In October 1943 I noticed water trickling down the walls in the caves and ongoing above ground to investigate I found some large cracks appearing. I did not feel very happy about this, I pointed these out to the OC, an Indian colonel. As a race they are usually slow to notice anything abnormal, but this was reported to the Royal Engineers who immediately condemned the caves. This meant that alternative accommodation had to be found, which resulted in the hospital being moved to Kirkuk, about a hundred miles away. The oil refinery officials gave us some ground to pitch the tents, and as most of their families had been sent to the UK all the lovely modern bungalows built around the refineries were vacant so these were handed over to us for the nursing sisters. This certainly was a real luxury, with baths and plenty of hot water. I thought I was in clover for once, but it was not to last!
It was a long, lonely and dangerous journey to get to Kirkuk, through miles of desert called Ut-of-the-Chalders, where big battles had been fought in World War I. The patients were moved in a convoy of ambulances, with armed guards in trucks and lorries riding in between each ambulance. The heat was terrible, making the journey a greater ordeal. There were oil wells situated about a quarter of a mile apart along the road. They had treated the road surface with crude oil so as to keep down the flies. After leaving Mosul we crossed the river Euphrates by means of a large chain bridge, and drove on through the towns of Hilloh, Babylon, Kerbela, and Erbil with its main street shops displaying gay coloured silks and other beautiful materials, all the shops being painted blue which, according to the superstitious natives, keeps away sickness and evil. A very high fort of red stone takes up one side of the street, but we could not stop to see what it was used for now. Here the people dress very attractively, the women being really pretty. They are proud and did not appear in any way poor. Some of the men come from the nomadic Kurdish tribes and Durani Afghans of Giriskh, these claiming decent from the tribes of Israel which Nebuchadnezzar carried into captivity; it is a mixed population. Transport is chiefly by means of camels and beautiful and gaily decorated grey Arab horses. Kabul was another village we passed through, being nomad Afghan, all the people wearing their own pattern dress, and peculiar headgear of yards of silk material folded into a basket shape.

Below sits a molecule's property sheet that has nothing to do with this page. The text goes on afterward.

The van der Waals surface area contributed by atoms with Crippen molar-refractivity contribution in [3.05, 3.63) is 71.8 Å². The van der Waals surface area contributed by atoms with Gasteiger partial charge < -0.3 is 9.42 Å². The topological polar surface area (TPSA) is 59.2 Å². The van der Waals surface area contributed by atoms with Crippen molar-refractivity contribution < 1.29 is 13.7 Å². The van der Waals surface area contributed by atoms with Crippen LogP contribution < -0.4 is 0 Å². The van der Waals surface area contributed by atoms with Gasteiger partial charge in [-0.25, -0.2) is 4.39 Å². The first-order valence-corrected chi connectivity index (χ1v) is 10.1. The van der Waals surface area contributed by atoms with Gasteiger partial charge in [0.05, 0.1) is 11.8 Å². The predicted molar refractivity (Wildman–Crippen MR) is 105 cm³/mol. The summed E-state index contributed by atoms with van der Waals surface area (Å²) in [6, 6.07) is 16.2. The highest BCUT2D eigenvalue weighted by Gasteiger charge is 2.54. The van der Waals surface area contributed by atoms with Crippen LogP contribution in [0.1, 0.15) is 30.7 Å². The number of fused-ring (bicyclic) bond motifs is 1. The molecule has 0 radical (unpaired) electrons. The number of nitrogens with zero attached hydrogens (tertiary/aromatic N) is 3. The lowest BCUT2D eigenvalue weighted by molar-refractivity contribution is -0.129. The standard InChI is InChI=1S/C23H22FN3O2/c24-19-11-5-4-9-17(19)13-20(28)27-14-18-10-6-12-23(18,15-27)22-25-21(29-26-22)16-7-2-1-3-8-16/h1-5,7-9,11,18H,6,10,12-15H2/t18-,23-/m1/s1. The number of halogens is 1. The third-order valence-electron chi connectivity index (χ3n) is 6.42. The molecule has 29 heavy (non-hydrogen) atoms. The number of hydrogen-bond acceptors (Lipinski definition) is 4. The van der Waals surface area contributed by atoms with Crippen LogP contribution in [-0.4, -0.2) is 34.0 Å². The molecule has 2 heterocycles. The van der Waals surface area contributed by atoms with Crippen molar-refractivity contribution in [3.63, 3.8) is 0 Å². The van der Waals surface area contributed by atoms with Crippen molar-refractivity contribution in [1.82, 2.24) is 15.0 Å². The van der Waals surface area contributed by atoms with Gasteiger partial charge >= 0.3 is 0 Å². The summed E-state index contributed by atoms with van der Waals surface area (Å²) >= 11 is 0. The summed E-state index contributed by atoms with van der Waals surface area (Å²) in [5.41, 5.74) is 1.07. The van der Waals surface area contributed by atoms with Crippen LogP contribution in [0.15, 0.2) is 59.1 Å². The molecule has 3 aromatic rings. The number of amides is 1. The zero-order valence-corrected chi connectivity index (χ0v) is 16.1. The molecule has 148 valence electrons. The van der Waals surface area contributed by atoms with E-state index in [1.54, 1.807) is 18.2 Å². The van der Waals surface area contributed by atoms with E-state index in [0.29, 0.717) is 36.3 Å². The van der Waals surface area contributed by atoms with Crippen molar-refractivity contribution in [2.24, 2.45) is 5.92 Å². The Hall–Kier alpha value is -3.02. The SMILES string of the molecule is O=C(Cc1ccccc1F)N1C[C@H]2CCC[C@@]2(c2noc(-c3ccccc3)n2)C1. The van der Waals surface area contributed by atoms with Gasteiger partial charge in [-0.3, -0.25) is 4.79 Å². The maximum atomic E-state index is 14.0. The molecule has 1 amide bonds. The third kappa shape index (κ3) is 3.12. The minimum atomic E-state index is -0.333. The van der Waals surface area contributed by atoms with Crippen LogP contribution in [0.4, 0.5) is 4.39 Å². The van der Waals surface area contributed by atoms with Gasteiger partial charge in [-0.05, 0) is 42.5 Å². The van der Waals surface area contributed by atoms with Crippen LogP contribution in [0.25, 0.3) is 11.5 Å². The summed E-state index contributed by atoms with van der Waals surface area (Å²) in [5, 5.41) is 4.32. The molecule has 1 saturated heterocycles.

The roads from Erbil to Kirkuk are well kept, this being done by coolies under the supervision of the IPC staff. In one of the crude oil wells on the roadside we passed a monster bullock standing up to its neck in oil: I think it must have walked into it when looking for water. Along this road they were busy sinking oil wells, the noise of drilling into hard rock being deafening. The chimneys of the refinery were smoking in the distance. I visited the refinery with a party and was shown around various rooms where wonderful pumps and machinery were at work. In one place the oil was coming up from the ground, then the different stages it passed through. It was really very interesting and wonderful to watch, then to see it being graded. There was no shortage of oil or petrol here and it was very cheap to buy. All working there had white suits on, the rooms had white tiles from floor to ceiling, and it was absolutely spotless. The natives would collect the crude oil from the roadside wells for their cooking stoves. These stoves were slabs of stone with a small groove down the centre. Two old petrol tins, one with oil and the other with water, would drip their contents along the groove into another tin where it would form an oven fire. This was a really good cooking oven, which we also used, and it never went out.
I stayed here long enough to get the hospital organised and running smoothly, and prepared to give the troops in hospital a good Christmas. I had been given six lovely big turkeys for the dinner, and these, while awaiting slaughter, were put in a specially made pen and well-guarded, as the natives in this area were terrible thieves and could easily get away over the plain. I got our Indian cook to make plum puddings and, out of the Indian Red Cross hampers, made up a parcel for each man. Then this luxurious life was too good to be true, for on December 18th orders came through for me to proceed to the desert of Shaiba, a place which I had hoped never to see again. Our colonel and officers pleaded with HQ to let me remain with them, but it was no use and I had to pack up. My little Judy must have thought it a funny life, just getting used to one place then moving off again. Another journey of thirty-six hours! They gave me a wonderful send-off from Kirkuk station, the colonel and some of the Indian officers having tears in their eyes as the train moved off. It made me feel very sad. They had been a grand crowd to work with.
Lt Col Hughes journal continues on the 26th Indian General Hospital page.